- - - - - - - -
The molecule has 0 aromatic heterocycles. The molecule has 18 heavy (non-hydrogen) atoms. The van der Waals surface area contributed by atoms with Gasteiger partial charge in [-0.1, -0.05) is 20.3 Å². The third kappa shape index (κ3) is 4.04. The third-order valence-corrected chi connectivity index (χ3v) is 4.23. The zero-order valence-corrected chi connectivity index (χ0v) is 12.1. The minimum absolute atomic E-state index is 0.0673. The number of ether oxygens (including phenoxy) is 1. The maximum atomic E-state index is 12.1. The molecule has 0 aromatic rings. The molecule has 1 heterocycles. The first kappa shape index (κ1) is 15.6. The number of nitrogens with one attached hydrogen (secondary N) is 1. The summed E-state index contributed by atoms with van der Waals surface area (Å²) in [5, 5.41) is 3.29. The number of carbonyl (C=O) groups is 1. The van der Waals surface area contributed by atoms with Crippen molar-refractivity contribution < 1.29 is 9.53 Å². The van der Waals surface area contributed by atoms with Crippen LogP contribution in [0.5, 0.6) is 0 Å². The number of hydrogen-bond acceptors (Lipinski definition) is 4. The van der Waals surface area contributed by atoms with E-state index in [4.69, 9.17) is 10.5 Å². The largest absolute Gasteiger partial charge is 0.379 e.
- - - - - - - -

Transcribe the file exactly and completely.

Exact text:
The molecule has 0 aromatic heterocycles. The molecule has 18 heavy (non-hydrogen) atoms. The van der Waals surface area contributed by atoms with Gasteiger partial charge in [-0.1, -0.05) is 20.3 Å². The third kappa shape index (κ3) is 4.04. The third-order valence-corrected chi connectivity index (χ3v) is 4.23. The zero-order valence-corrected chi connectivity index (χ0v) is 12.1. The minimum absolute atomic E-state index is 0.0673. The number of ether oxygens (including phenoxy) is 1. The maximum atomic E-state index is 12.1. The molecule has 0 aromatic rings. The molecule has 1 heterocycles. The first kappa shape index (κ1) is 15.6. The number of nitrogens with one attached hydrogen (secondary N) is 1. The summed E-state index contributed by atoms with van der Waals surface area (Å²) in [5, 5.41) is 3.29. The number of carbonyl (C=O) groups is 1. The van der Waals surface area contributed by atoms with Crippen molar-refractivity contribution < 1.29 is 9.53 Å². The van der Waals surface area contributed by atoms with Crippen LogP contribution in [0.5, 0.6) is 0 Å². The number of hydrogen-bond acceptors (Lipinski definition) is 4. The van der Waals surface area contributed by atoms with E-state index in [4.69, 9.17) is 10.5 Å². The largest absolute Gasteiger partial charge is 0.379 e.